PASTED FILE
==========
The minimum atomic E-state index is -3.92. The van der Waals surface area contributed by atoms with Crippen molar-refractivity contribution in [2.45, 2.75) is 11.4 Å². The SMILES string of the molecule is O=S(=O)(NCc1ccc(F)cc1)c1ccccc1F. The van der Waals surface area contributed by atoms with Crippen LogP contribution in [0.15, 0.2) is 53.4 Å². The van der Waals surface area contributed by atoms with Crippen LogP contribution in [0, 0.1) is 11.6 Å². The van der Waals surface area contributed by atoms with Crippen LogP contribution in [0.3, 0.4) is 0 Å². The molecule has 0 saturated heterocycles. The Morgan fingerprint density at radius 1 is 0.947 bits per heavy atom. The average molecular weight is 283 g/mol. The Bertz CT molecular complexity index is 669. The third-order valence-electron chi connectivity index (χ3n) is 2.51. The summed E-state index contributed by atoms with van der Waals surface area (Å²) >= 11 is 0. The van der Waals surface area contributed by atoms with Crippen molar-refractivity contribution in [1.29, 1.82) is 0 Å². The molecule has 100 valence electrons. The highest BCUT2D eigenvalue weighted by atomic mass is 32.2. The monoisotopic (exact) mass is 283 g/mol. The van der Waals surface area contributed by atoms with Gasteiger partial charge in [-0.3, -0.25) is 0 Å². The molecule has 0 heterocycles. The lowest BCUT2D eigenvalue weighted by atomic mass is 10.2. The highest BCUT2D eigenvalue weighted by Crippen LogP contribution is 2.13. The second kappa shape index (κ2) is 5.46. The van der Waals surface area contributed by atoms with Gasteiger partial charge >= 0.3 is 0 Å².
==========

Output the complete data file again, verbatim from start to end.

The minimum atomic E-state index is -3.92. The van der Waals surface area contributed by atoms with Crippen molar-refractivity contribution in [2.45, 2.75) is 11.4 Å². The SMILES string of the molecule is O=S(=O)(NCc1ccc(F)cc1)c1ccccc1F. The van der Waals surface area contributed by atoms with Crippen LogP contribution in [0.15, 0.2) is 53.4 Å². The van der Waals surface area contributed by atoms with Crippen LogP contribution in [0, 0.1) is 11.6 Å². The van der Waals surface area contributed by atoms with Crippen LogP contribution in [0.3, 0.4) is 0 Å². The molecule has 0 saturated heterocycles. The Morgan fingerprint density at radius 1 is 0.947 bits per heavy atom. The average molecular weight is 283 g/mol. The Bertz CT molecular complexity index is 669. The third-order valence-electron chi connectivity index (χ3n) is 2.51. The summed E-state index contributed by atoms with van der Waals surface area (Å²) >= 11 is 0. The van der Waals surface area contributed by atoms with Crippen molar-refractivity contribution in [1.29, 1.82) is 0 Å². The molecule has 100 valence electrons. The highest BCUT2D eigenvalue weighted by atomic mass is 32.2. The monoisotopic (exact) mass is 283 g/mol. The van der Waals surface area contributed by atoms with Gasteiger partial charge in [-0.3, -0.25) is 0 Å². The molecule has 0 heterocycles. The lowest BCUT2D eigenvalue weighted by atomic mass is 10.2. The highest BCUT2D eigenvalue weighted by Crippen LogP contribution is 2.13. The second kappa shape index (κ2) is 5.46. The van der Waals surface area contributed by atoms with Gasteiger partial charge >= 0.3 is 0 Å².